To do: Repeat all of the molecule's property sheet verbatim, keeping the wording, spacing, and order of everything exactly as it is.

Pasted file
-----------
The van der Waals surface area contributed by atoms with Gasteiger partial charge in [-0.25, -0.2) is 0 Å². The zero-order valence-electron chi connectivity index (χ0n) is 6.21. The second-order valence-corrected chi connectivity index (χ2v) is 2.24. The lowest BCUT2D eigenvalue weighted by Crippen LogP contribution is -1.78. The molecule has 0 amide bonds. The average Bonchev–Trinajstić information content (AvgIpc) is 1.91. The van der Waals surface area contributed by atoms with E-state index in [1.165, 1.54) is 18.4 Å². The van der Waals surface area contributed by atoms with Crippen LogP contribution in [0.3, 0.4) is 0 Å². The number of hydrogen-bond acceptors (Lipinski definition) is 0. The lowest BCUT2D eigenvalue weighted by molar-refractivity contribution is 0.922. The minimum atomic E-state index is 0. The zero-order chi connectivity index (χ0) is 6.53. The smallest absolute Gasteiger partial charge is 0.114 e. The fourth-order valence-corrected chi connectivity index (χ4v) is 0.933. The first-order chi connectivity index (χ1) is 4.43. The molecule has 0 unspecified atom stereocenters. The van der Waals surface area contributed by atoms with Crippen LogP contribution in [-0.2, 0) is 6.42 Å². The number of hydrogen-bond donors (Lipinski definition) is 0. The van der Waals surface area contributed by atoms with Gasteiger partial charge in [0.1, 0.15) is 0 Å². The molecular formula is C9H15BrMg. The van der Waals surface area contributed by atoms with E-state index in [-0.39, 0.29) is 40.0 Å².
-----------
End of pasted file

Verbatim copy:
The van der Waals surface area contributed by atoms with Gasteiger partial charge in [-0.25, -0.2) is 0 Å². The zero-order valence-electron chi connectivity index (χ0n) is 6.21. The second-order valence-corrected chi connectivity index (χ2v) is 2.24. The lowest BCUT2D eigenvalue weighted by Crippen LogP contribution is -1.78. The molecule has 0 amide bonds. The average Bonchev–Trinajstić information content (AvgIpc) is 1.91. The van der Waals surface area contributed by atoms with E-state index in [1.165, 1.54) is 18.4 Å². The van der Waals surface area contributed by atoms with Crippen LogP contribution in [0.3, 0.4) is 0 Å². The number of hydrogen-bond acceptors (Lipinski definition) is 0. The lowest BCUT2D eigenvalue weighted by molar-refractivity contribution is 0.922. The minimum atomic E-state index is 0. The zero-order chi connectivity index (χ0) is 6.53. The smallest absolute Gasteiger partial charge is 0.114 e. The fourth-order valence-corrected chi connectivity index (χ4v) is 0.933. The first-order chi connectivity index (χ1) is 4.43. The molecule has 0 unspecified atom stereocenters. The van der Waals surface area contributed by atoms with Crippen LogP contribution in [-0.2, 0) is 6.42 Å². The number of hydrogen-bond donors (Lipinski definition) is 0. The van der Waals surface area contributed by atoms with Gasteiger partial charge in [0.1, 0.15) is 0 Å². The molecular formula is C9H15BrMg. The van der Waals surface area contributed by atoms with E-state index in [-0.39, 0.29) is 40.0 Å².